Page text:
Supervisor: President of the Penguins? I certainly hope you were fed a line on that one. Treating a customer in such a condescending, disrespectful manner falls below minimum standards. If the "rot" goes all the way to the top, it calls into question whether the NCAA should work with Pittsburgh again. I'm really disappointed to be typing that, as I had previously thought of this event as uniformly well run. Personally I had several short, informal conversations with ushers and elevator operators and they were all positive. But if management's idea of customer service is to "give 'em their money back and tell them to go to h*ll," there may be a problem that's beyond solving.


...My suggestion to the NCAA is to stick the student sections in the end zones where, if they stand, they won't be ruining the view of those who sit on either side of them. I know that next year I will try to find out where the student sections will be before I order tickets.


Y'all picked your seats. Be smart next time and grab first row center ice balcony.
Or pick the corners behind the invited schools :D

Your choiceThe participating school allotments have been in roughly the same place since 2007 in St. Louis. (With the obvious exception of Detroit.) In other words, on the sides, approximately on the goal lines. Yes, buyers who feel as Greg does should avoid the corners. But in fairness to Greg, the NCAA and the host arenas could be more forthcoming with this information.


I was in 104-J with the Q students in front of us. Many near and behind me (Q faithful I might add) loudly complained about the standing and were basically told the same thing... "there's nothing we can do". After several minutes, we all just decided to stand. Personally, I had no problem with the kids doing what they normally do but I did feel bad for the others, especially the older folks, who weren't able to stand for an entire game.When somebody chooses to crash the student section, they assume the risk. However, as per the above, Frozen Four ticket buyers aren't really being given enough information to be held accountable for this particular "choice." Sure the smart buyer reads the USCHO ticket threads.;) But the host arena shouldn't be acting like such reading is required homework. At the very least that's an unrealistic stand.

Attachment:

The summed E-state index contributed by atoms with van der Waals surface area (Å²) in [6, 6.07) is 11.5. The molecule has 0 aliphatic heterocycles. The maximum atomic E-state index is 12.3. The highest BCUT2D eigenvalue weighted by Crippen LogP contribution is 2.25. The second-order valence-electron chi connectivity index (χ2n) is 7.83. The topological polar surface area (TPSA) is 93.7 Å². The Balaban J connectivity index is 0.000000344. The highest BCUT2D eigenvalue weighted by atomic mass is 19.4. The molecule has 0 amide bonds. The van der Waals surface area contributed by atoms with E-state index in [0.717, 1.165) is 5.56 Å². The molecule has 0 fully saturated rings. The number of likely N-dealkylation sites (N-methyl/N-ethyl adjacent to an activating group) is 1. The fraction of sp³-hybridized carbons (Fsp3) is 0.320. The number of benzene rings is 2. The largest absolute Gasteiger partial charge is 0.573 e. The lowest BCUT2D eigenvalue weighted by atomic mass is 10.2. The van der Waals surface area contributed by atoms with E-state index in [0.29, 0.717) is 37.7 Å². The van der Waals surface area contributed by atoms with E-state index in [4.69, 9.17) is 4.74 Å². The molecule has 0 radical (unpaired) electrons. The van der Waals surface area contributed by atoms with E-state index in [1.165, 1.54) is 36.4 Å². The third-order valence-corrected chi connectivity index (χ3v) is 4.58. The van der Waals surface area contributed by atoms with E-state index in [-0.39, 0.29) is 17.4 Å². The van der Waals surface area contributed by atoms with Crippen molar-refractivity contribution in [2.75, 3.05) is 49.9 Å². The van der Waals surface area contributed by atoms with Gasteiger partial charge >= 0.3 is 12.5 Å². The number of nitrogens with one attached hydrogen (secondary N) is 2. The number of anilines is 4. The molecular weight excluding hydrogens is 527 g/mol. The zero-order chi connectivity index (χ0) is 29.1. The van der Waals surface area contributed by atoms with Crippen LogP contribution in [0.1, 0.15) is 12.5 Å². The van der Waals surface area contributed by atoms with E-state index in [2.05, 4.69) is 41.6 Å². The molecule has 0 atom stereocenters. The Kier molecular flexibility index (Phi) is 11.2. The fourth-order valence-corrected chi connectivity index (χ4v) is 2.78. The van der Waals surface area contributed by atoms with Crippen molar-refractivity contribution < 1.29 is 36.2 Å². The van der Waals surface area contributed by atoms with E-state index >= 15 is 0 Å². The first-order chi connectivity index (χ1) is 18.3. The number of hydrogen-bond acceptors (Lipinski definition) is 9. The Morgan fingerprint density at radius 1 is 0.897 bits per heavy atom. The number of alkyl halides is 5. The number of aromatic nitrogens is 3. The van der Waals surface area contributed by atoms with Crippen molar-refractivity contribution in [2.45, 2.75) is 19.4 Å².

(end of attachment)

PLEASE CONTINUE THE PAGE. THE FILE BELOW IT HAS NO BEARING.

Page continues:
In general, your reaction is the correct one. But let me nitpick on one point. Being physically unable to stand for an entire game isn't the correct standard. Nor is being "older" some sort of disability. Most people of most ages could stand for a full game if they absolutely had to. The point is they shouldn't have to; they've paid for seating, not standing room.

A $200 ticket package doesn't entitle one to a luxury suite. But it should be a sufficient investment to yield an unobstructed view of the games in reasonable comfort.

LtPowers
04-17-2013, 09:34 AM
Having lived here now for nearly 10 months, I agree. The freeway system in and around downtown Pittsburgh is absurd.

5-way stops where 3 of the directions are ramps and very little signage to indicate which off-shoot is the one you want. Exit ramps that split 3-times heading in various directions, again with little to no signage. Even with GPS it can be difficult to get every turn correct.

I don't really get why its such a cluster. But it is.

A combination of geography and general PennDOT incompetence, I suspect.


Powers &8^]